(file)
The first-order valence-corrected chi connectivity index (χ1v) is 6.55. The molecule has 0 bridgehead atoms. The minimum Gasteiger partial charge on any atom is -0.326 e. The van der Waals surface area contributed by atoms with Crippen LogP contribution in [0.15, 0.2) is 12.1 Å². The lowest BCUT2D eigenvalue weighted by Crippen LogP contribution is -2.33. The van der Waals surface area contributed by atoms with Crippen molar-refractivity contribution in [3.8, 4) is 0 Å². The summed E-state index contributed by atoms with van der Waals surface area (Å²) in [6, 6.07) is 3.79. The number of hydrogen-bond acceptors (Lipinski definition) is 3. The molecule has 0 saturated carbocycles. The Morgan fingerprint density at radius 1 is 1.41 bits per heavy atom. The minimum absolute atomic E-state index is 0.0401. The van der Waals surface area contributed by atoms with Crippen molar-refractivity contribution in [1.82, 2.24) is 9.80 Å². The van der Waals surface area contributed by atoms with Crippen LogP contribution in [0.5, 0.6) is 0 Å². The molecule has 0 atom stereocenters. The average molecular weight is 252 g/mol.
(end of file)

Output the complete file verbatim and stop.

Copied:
The first-order valence-corrected chi connectivity index (χ1v) is 6.55. The molecule has 0 bridgehead atoms. The minimum Gasteiger partial charge on any atom is -0.326 e. The van der Waals surface area contributed by atoms with Crippen LogP contribution in [0.15, 0.2) is 12.1 Å². The lowest BCUT2D eigenvalue weighted by Crippen LogP contribution is -2.33. The van der Waals surface area contributed by atoms with Crippen molar-refractivity contribution in [3.8, 4) is 0 Å². The summed E-state index contributed by atoms with van der Waals surface area (Å²) in [6, 6.07) is 3.79. The number of hydrogen-bond acceptors (Lipinski definition) is 3. The molecule has 0 saturated carbocycles. The Morgan fingerprint density at radius 1 is 1.41 bits per heavy atom. The minimum absolute atomic E-state index is 0.0401. The van der Waals surface area contributed by atoms with Crippen molar-refractivity contribution in [1.82, 2.24) is 9.80 Å². The van der Waals surface area contributed by atoms with Crippen LogP contribution in [0.5, 0.6) is 0 Å². The molecule has 0 atom stereocenters. The average molecular weight is 252 g/mol.